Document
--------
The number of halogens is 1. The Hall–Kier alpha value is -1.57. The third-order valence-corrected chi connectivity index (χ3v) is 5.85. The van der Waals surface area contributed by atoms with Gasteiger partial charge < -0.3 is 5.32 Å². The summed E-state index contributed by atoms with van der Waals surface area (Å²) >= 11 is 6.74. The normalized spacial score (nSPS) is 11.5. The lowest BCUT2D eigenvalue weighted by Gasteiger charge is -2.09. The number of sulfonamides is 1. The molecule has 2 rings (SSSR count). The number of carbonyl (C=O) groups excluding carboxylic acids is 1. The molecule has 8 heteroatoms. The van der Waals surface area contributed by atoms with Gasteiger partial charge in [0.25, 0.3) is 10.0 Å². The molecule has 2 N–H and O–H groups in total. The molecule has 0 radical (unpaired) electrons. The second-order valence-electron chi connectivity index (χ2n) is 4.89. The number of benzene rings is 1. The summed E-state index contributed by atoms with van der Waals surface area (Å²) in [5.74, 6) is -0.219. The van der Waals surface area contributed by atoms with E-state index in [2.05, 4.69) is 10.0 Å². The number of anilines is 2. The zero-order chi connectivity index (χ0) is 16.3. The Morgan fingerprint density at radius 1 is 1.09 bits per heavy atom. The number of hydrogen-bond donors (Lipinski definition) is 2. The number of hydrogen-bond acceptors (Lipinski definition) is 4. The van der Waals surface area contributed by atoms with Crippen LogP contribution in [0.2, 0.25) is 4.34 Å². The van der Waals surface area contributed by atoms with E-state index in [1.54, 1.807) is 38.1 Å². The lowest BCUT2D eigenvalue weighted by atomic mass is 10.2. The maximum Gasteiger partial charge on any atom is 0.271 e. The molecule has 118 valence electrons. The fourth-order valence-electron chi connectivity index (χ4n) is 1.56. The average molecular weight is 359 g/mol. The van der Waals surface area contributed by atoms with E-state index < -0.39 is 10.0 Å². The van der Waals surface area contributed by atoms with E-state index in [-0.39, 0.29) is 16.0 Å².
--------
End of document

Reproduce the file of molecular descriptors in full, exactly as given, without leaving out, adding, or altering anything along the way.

The number of halogens is 1. The Hall–Kier alpha value is -1.57. The third-order valence-corrected chi connectivity index (χ3v) is 5.85. The van der Waals surface area contributed by atoms with Gasteiger partial charge < -0.3 is 5.32 Å². The summed E-state index contributed by atoms with van der Waals surface area (Å²) >= 11 is 6.74. The normalized spacial score (nSPS) is 11.5. The lowest BCUT2D eigenvalue weighted by Gasteiger charge is -2.09. The number of sulfonamides is 1. The molecule has 2 rings (SSSR count). The number of carbonyl (C=O) groups excluding carboxylic acids is 1. The molecule has 8 heteroatoms. The van der Waals surface area contributed by atoms with Gasteiger partial charge in [0.25, 0.3) is 10.0 Å². The molecule has 2 N–H and O–H groups in total. The molecule has 0 radical (unpaired) electrons. The second-order valence-electron chi connectivity index (χ2n) is 4.89. The number of benzene rings is 1. The summed E-state index contributed by atoms with van der Waals surface area (Å²) in [5.74, 6) is -0.219. The van der Waals surface area contributed by atoms with E-state index in [2.05, 4.69) is 10.0 Å². The number of anilines is 2. The zero-order chi connectivity index (χ0) is 16.3. The Morgan fingerprint density at radius 1 is 1.09 bits per heavy atom. The number of hydrogen-bond donors (Lipinski definition) is 2. The number of hydrogen-bond acceptors (Lipinski definition) is 4. The van der Waals surface area contributed by atoms with Crippen LogP contribution in [0.2, 0.25) is 4.34 Å². The van der Waals surface area contributed by atoms with E-state index in [1.54, 1.807) is 38.1 Å². The lowest BCUT2D eigenvalue weighted by atomic mass is 10.2. The maximum Gasteiger partial charge on any atom is 0.271 e. The molecule has 118 valence electrons. The fourth-order valence-electron chi connectivity index (χ4n) is 1.56. The average molecular weight is 359 g/mol. The van der Waals surface area contributed by atoms with E-state index < -0.39 is 10.0 Å². The van der Waals surface area contributed by atoms with E-state index in [-0.39, 0.29) is 16.0 Å².